In 1942, London, Nancy Mitford is worried about more than air raids and German spies. Still recovering from a devastating loss, the once sparkling Bright Young Thing is estranged from her husband, her allowance has been cut, and she’s given up her writing career. On top of this, her five beautiful but infamous sisters continue making headlines with their controversial politics.
Eager for distraction and desperate for income, Nancy jumps at the chance to manage the Heywood Hill bookshop while the owner is away at war. Between the shop’s brisk business and the literary salons she hosts for her eccentric friends, Nancy’s life seems on the upswing. But when a mysterious French officer insists that she has a story to tell, Nancy must decide if picking up the pen again and revealing all is worth the price she might be forced to pay.
Eighty years later, Heywood Hill is abuzz with the hunt for a lost wartime manuscript written by Nancy Mitford. For one woman desperately in need of a change, the search will reveal not only a new side to Nancy, but an even more surprising link between the past and present…
Source: NetGalley and Graydon House Rating: 3/5 stars
The Bottom Line: I tend to pile up my book reviews and sit down for marathon writing sessions. 95% of the time, I have no difficulty recalling a story, its plot, and characters even with distance between finishing the book and writing the review. That other 5% are the books I must really think about, re-read the synopsis, and think back to the actual reading of the book. It is times like this when I know the star rating is going to be a bit lower because the book has clearly not stuck with me as the really good books tend to. The Bookseller’s Secret is among the 5% and as I think back on the reading of this book, I distinctly remember struggling to get through it.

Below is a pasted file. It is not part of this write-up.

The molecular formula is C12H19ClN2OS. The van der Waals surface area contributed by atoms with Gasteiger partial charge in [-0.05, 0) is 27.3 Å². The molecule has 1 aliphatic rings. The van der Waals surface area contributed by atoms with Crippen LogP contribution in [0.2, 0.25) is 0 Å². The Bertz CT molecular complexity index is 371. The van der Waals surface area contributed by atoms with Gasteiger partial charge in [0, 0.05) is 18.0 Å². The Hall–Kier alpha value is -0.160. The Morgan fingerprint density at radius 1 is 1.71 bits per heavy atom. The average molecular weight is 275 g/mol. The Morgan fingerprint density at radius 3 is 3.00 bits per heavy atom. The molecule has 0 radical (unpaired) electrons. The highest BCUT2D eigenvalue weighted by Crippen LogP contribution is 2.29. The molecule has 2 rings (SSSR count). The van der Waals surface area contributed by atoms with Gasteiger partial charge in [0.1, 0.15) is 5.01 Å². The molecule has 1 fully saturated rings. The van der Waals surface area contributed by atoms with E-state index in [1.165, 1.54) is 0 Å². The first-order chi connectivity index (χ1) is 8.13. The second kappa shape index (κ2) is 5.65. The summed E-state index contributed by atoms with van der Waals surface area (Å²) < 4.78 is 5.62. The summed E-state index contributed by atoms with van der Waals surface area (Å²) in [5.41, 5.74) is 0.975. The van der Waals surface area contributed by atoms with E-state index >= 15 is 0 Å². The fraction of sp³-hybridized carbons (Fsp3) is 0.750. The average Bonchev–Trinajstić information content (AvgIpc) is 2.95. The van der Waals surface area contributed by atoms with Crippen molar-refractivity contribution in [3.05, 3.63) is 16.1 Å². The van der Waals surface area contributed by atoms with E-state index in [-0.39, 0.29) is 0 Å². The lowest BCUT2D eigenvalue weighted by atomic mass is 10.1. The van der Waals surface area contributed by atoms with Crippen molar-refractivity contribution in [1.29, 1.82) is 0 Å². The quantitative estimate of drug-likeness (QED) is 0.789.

I generally enjoy a past meets present book, but this one is quite lacking. In the present, a struggling author and inquisitive young man are on the hunt for a missing manuscript from renowned author Nancy Mitford. In the past, Nancy is not only working through her own author-ly struggles, but personal and financial struggles as well. The lost manuscript is in fact written by Nancy, but it never sees the light of day. My struggle with this book is how dull the past portion of this book really is. While Nancy Mitford may have been a wonderfully interesting figure that excitement and interest is dulled completely in this book. In truth, I wanted to like this book far more than I did and find I have a hard time recommending this read to others.